We're Off to the Wars (Arkansas War Song)
DESCRIPTION: "Come along, boys, we'll off to the wars... Yo ho, yo ho, in Dixie!" The singer promises to fight for "the 'Federate states," intends to talk about the girls, and lists his leaders who will "bring Montgomery and Lane to taw."
EARLIEST DATE: 1931 (Allsopp)
KEYWORDS: soldier Civilwar
FOUND IN: US(So)
REFERENCES (1 citation):
ADDITIONAL: Fred W. Allsopp, Folklore of Romantic Arkansas, Volume II (1931), pp. 224-225
ST FORA224 (Partial)
NOTES: The references in this piece are, at best, confusing. The Confederate officers are clear: McCulloch is Ben McCulloch (1811-1862), who assembled the Arkansas troops which fought at the battle of Wilson's Creek (August 10, 1861); he would later be killed at Pea Ridge. One of the Confederate batteries at that battle was commanded by an officer named Woodruff.
But who are "Montgomery and Lane"? There were two Union generals named Montgomery; neither could have fought McCulloch. Neither was there a suitable Union officer named Lane, though James Henry Lane (1814-1866) was a fiery Kansas politician.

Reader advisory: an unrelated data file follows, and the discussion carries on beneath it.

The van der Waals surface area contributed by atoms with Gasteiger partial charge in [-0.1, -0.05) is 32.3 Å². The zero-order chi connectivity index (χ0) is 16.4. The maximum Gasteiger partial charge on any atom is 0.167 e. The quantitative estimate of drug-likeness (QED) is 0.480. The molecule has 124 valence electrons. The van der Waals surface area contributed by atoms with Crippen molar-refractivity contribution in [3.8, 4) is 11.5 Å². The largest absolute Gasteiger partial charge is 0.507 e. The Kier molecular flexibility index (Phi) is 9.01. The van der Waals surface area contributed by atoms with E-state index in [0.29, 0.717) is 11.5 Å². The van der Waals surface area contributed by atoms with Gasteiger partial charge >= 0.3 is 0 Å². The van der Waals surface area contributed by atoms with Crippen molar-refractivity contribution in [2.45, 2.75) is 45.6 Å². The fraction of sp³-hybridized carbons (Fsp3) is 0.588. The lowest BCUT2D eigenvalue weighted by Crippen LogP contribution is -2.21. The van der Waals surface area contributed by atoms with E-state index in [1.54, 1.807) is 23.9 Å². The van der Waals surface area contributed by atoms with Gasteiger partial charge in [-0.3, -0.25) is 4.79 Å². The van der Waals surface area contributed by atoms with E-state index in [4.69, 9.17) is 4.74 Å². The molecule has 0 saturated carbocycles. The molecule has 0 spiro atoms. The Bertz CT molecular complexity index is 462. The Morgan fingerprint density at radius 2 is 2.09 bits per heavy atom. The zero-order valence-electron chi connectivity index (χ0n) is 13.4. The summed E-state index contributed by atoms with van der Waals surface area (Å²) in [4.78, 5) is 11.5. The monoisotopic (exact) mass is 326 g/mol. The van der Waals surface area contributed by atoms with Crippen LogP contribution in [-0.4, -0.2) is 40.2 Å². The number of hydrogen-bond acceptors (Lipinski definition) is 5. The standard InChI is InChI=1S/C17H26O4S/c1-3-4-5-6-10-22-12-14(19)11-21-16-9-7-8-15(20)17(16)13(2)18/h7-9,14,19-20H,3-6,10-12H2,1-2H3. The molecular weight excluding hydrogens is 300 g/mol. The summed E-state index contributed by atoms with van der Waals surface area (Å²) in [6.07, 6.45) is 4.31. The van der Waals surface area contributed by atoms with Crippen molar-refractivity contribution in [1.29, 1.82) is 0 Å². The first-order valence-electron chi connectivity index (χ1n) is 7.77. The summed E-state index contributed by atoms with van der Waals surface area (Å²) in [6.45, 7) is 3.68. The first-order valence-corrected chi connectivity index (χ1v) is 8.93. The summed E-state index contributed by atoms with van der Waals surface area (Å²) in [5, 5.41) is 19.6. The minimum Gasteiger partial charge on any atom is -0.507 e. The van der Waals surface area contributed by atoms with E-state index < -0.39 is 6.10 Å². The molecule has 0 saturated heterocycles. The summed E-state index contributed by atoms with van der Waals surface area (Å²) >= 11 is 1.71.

My guess is that there are two errors here. One is an error of hearing: "Lane" is actually "Lyon," i.e. Nathaniel Lyon, the Union captain hastily promoted Brigadier General who ran the Union forces in Missouri. He cleared northern Missouri of Confederate forces, then turned south. Finding himself trapped by superior forces, he tried a spoiling attack at Wilson's Creek and was killed.
"Montgomery" is even trickier. My shot in the dark is that this is a confusion of the two Blair brothers. Montgomery Blair, the older brother, became Lincoln's Postmaster General. Francis P. Blair, based in Missouri, was sort of Lyon's co-conspirator in saving Missouri for the Union: He raised the money and troops which Lyon used. Since Montgomery was the better-known Blair (among other things, he had argued Dred Scott's side in the famous slavery case), the southern poet might have thought it was Montgomery Blair, not Frank, who was operating in Missouri.
In any case, this song sounds very much like something one of McCulloch's volunteers might have sung before Wilson's Creek. Were it of later date, we would presumably hear more of Earl Van Down, McCulloch's superior, and of Union commander Samuel R. Curtis, who won the Battle of Pea Ridge at which McCulloch was killed. - RBW
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